Gretel, knit in Moda Dea Silk n wool left over from my chanson en crochet.

Squirrely Swedish Mittens – in knitpicks sock yarn.  So cute!

Silk Garden Beanie – because I have one lonely skein to use up!

Maine Morning Mitts – Because I need short fingerless gloves, all mine are long.

La Gran Mittens – because they look fluffy and wonderful!  I want to make mine striped.

Grace Lace Beret – I have lots of this yarn.

Instant Gratification Scarf - in manos?  I have an extra skein of the one I made Gem with…. I also might get some malabrigo aquarella.

Scrappy lengthwise scarf – because I have a lot of leftovers.

Luxe neck warmer – because I bought the coat below, and now I need something to fit inside the neck when it gets cold.

Finally, I’ve swatched for a new knit, peterson from Rowan 42 in Elann Highland chunky.

The photo from the mag is awful (what is up with the styling?) so I never would have given it a second thought without ravelry!  Go here to see it looking pretty.

I was not able to get 14 st/ 4 in, so I’m knitting a larger size – that’s ok, since I have 1300 yards of this yarn.  No chance I will run out.  The color I’m unsure of – is it teal?  Purple?  Turple?  I think it will work for a vest, and I really want to use up stash right now.  Guess I’ll try it and see!

FO: Robin

18 Oct

Pattern: Robin, from Thrown Together by Kim Hargreaves

Yarn: Knitpicks Gloss in Dusk, slightly over one skein MC, Mondial Extra fine for the pom.

Needles: US 0 and 1

Notes: This little beret was a fun and quick knit (well, as much as anything in 4-ply yarn can ever be considered quick.)  The pattern was clear, with only one error (the final number of stitches to tie off doesn’t match up with what you have, but I just went with it.)

I am not traditionally a hat person.  In fact, I think it would be safe to say that before I started knitting I hadn’t worn a hat since childhood.  I was convinced they made me look like a giant conehead, but I think I’m mostly over that now.

The first concern with a hat like this is always “will it be too slouchy?”  I was a bit concerned with my yarn choice – I know from knitting thermal that Gloss grows insanely on blocking – and this hat did need blocking.  So I knit the hat to 8 st/in rather than the 7 st/in called for, and ended up after blocking with the correct size hat.  This pattern is knit flat, not a bad thing, but the purling got old… I might make it in the round if I made another.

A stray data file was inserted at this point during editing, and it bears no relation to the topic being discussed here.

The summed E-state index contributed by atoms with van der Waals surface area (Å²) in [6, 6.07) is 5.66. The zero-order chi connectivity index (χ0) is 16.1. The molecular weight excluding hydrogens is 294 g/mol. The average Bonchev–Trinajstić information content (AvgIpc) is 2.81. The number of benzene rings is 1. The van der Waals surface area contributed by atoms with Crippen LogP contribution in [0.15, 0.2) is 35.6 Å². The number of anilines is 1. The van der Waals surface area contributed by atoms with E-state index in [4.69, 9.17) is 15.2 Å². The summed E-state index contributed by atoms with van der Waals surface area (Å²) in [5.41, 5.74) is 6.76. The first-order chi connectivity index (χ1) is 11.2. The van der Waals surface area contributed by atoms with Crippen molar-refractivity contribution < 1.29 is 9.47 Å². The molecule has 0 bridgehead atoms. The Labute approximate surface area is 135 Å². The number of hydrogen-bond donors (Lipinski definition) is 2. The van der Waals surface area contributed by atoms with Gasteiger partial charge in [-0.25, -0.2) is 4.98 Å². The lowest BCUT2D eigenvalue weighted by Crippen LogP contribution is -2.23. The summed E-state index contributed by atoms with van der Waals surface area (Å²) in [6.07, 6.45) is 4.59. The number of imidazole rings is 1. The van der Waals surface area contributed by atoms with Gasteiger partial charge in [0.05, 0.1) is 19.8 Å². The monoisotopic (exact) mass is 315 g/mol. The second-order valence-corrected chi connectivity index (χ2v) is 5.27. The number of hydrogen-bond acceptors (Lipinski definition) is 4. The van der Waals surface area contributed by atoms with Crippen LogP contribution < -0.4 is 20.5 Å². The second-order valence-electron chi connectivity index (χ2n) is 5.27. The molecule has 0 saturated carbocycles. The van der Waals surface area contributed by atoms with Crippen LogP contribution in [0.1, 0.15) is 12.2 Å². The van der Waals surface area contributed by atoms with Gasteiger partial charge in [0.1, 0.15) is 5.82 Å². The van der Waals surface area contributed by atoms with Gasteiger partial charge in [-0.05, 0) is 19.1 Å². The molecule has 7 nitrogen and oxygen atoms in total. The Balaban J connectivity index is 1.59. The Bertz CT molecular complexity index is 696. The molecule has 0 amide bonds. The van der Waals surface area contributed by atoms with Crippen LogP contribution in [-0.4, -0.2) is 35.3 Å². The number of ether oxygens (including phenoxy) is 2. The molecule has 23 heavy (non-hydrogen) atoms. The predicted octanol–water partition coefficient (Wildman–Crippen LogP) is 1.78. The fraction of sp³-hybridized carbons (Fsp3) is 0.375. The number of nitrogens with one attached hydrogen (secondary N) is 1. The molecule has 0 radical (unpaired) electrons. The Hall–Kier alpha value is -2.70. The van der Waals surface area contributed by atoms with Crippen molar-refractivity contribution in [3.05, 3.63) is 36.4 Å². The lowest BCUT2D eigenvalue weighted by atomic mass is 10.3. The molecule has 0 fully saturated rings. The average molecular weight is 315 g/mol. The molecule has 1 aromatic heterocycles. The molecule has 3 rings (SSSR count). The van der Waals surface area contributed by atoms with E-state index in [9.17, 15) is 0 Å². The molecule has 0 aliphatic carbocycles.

The other question with this hat was “to pom pom or not to pom pom?”  Originally I said no… I didn’t want to look like I was wearing a funny golfing hat.  But the way the decreases pull the hat inward towards the crown, I thought it looked funny without one, like something was missing.  So I made a pom pom, my very first, and I am most proud of it.  It’s not too big, and not too funny looking I hope!

I would recommend this pattern to anyone – it was fun and made a hat that will not be too warm for fall.

Book Review: Glam Knits

15 Oct

Thank you for all the nice comments on my sweater – I’m going to wear it tonight to a debate party (go team Obama!)  I’m still working on my hat, which isn’t a quick knit, being in fingering weight, but I think it’s going to be cute!  I’m about to cast on for my next sweater, Ingenue from Custom Knits (as soon as I decide if my yarn is going to work or not.)

I have a book review for you today, but first you get to admire my new haircut/color.

The color is a little darker than usual (I wanted to be autumnal) and I have bangs!  I haven’t had them since the 7th grade, but I thought it was time to give my forehead a little break.  If I like them I will get even more cut next time.  It also has a lot more layers than normal.

Ok, bad photos of me over, on to my review!

I was about to place a knitpicks orders (I got a whole bunch of their DPNs) when I saw this book had gone into stock.  I loved her previous book, Fitted Knits, so I was really excited to see this one.

Initial thoughts?  Well, it is very different from her last book.  There are fewer raglans (although there are plenty.)  This book focuses on using luxurious yarns in your knitting, and uses such lovely fibers as Malabrigo, Silk Raphsody, and Cash Vero.

The book is basically divided by type of garment – pullover, dresses, cardigans, and accessories.  It should be noted that the dress section only contains one thing I would call a dress (the cover garment,) one skirt, and a few sweaters that I think are not long enough to be dresses… but perhaps that is just me.  One of them (below) is really cute, but I would wear it over pants or a skirt.

Sizing is not as great at the small end of the scale as it could be.  Fitted Knits had the same problem – plenty of sweaters that start at a 35 or 36″ bust.  This one has fewer sweaters that start there, but it is still a problem for a few garments, frustrating if you are considering making one.

Schematics are clear, and the instructions appear to be detailed.  I will confess to you that I bought this book primarily to get the pattern for the sweater Stefanie was wearing in her author photo for Fitted Knits, and it does not disappoint.

I will be getting yarn for this one immediately.  Smallest size is a 33″ bust, perfect for me.

I’m not sure how I feel about this book otherwise.  I think I will need to see some FOs – the highly stylized and posed way this book is styled is distracting for me, and makes it difficult to imagine the garments in real life.  The use of luxury fibers is nice, but it does make substitution a challenge sometimes.